Wednesday, February 29, 2012

Pixar's Brave: The New Trailer

I love the looks of the new Pixar flick Brave! Not only is it the first film with a female lead from the great computer animators who brought us Toy Story and Wall-E, but the heroine's red frizzy hair, beautiful animation and wonderful score make me think that this is going to be one of the best films of the summer.

Brave is coming out June 22. Can't wait!

Tuesday, February 28, 2012

TV Crush: A Hazard of Hearts

A Hazard of Hearts is a guilty pleasure. It's so wonderfully ludicrous, over-saturated with every possible cliché and chock-full of such horrendous acting and dialogue that it's impossible not to love it. It's so bad, it's good.
This title card makes my heart bleed
A made-for-TV movie, this 1987 adaptation of Barbara Cartland's romance novel of the same name tells the story of Serena Staverley (played by young Helena Bonham-Carter), our plucky heroine, whose father (played by Christopher Plummer), a compulsive gambler, loses everything he owns, including Serena, in a game of cards to the diabolical Lord Harry Wrotham (Edward Fox), who in turn loses Serena to the dangerous and enigmatic Lord Justin Vulcan (Marcus Gilbert). The father promptly commits suicide and Lord Vulcan must marry Serena or at least take responsibility for her. He takes her to his family home, Mandrake, and puts her in the care of his scheming, overbearing and ambitious mother.

The story unfolds in the usual style of Gothic romance - there are hidden passages, mysterious rooms, family secrets, smugglers, highwaymen, duels, poisoning, kidnapping, attempted rape, a brooding hero and dastardly villains.

Hi, I'll be your plucky and cute ingenue for the duration of this film
Helena Bonham-Carter is adorable as the young ingenue. It's hard to believe that this actress, known for her gaunt looks, strange fashion choices and dark quirky roles, used to play sweet, round-cheeked spunky heroines.

I'm rich and handsome, and tortured, oh, so tortured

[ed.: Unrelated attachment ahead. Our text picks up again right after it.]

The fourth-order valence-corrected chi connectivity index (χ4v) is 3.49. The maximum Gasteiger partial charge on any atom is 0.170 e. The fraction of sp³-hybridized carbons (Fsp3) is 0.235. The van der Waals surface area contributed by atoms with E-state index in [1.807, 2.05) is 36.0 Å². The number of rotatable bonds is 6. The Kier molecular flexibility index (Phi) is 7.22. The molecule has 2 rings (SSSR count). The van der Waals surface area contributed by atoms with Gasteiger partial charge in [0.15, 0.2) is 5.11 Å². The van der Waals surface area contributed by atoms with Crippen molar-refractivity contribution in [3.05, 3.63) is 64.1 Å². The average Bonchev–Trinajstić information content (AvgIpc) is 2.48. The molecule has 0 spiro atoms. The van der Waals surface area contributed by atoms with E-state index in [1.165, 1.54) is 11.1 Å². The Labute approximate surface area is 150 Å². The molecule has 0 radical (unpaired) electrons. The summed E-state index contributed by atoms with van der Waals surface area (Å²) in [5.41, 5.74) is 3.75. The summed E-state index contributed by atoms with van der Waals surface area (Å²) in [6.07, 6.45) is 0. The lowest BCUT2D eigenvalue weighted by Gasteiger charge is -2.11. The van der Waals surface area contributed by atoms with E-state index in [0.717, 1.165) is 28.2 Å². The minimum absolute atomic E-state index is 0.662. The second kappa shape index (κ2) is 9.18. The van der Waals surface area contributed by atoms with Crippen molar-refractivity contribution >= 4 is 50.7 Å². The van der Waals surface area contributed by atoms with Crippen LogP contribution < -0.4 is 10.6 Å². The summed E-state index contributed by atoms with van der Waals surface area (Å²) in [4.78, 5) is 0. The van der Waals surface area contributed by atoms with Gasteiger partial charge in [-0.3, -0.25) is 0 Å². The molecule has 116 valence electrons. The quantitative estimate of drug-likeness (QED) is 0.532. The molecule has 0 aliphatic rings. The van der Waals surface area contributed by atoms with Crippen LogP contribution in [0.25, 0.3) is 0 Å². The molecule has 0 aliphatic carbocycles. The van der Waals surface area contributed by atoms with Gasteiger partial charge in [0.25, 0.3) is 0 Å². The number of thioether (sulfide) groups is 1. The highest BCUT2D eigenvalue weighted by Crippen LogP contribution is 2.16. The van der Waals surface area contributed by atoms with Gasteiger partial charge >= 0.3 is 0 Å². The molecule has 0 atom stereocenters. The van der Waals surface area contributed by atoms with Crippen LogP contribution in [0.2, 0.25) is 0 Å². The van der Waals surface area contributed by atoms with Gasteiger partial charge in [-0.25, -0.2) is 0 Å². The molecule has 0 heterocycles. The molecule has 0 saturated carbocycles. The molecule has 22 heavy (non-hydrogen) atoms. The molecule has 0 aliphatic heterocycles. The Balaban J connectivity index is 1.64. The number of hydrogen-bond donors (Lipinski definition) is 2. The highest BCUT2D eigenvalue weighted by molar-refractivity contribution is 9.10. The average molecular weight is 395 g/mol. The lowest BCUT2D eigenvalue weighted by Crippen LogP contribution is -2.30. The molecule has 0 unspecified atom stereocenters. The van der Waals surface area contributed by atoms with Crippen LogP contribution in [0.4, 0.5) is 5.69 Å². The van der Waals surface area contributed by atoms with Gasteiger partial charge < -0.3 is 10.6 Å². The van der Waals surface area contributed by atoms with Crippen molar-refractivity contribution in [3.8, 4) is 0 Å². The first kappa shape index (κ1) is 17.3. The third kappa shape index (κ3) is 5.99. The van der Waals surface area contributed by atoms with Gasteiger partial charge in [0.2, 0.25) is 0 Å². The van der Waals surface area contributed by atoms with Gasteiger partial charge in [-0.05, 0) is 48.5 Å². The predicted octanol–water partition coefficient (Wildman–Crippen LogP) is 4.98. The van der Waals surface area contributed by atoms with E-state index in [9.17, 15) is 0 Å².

Marcus Gilbert as the brooding Lord Justin, Marquess Vulcan is doing his best Darcy impression. Most of his lines are cheesy and the delivery is wooden. But he is rather easy on the eyes.

Even in 1820s the 80s refused to die 
Diana Rigg, best known for her role as Emma Peel of The Avengers, plays Lord Justin's mother. She mostly just goes around chewing the scenery and hitting every wicked step-mother cliché in the book.

I am so evil; I wish I had an evil mustache to twirl in an evil way 
But the lord and master of scenery chewing is Edward Fox, our main villain. He is one of those single-minded, evil characters that can only exist in really bad romance novels. Christopher Plummer as Serena's father is charming, but he disappears from the movie withing the first 10 minutes.

It's not easy having a good time 
The film is set during the late Regency period. If I had to guess, I would say the styles look like they are from the 1820s. The production values aren't very high and some costumes look cheap. The film suffers greatly from the 80s aesthetic and often looks very dated. Some of Lady Vulcan's costumes are not easy on the eyes and the amount of blush on her cheekbones is, frankly, alarming.

Judgmental is the new mauve 
As far as mindless entertainment goes, A Hazard of Hearts is pretty harmless. The plot is sufficiently silly and the main heroine is compelling. There are, however,some dubious moments and elements. First, there are no positive female characters except the heroine. All the other women, except her maid, are shown as Serena's rivals or adversaries. Even the unnamed wife of the highwayman who comes to Serena's rescue is claimed to be a brazen hussy. The men, on the other hand, except the main villain and possibly the smugglers, are universally good. They are all sympathetic towards Serena and try to help her.

The narrative about masculinity and what it means to be a real man is also slightly disturbing. Nicholas, Serena's cousin, is a pleasant and quiet young man, desperately in love with the haughty Lady Isabel Gillingham, who is after Lord Vulcan. She spends most of the film ignoring Nicholas or being mean to him. The rational thing to do would be to avoid her, instead Nicholas seems to follow her around and gets upset when he is overlooked or ignored. Finally, when Isabel delivers yet another taunt, he becomes violent, grabs her and smashes things. He ends this temper tantrum by forcibly kissing her. This is played  up for laughs and is meant to show that Nicholas is very masculine, indeed, and that now that he's been aggressive and abusive, Isabel will see what a catch he is. Mind you, this scene is preceded by an attempted rape of our heroine. It seems to suggest that violence is only bad when it's the villain abusing the heroine. When a good guy is violent, he is just being manly. But of course, one should not expect too much in the way of progressive gender dynamics from a film based on a novel written in 1949.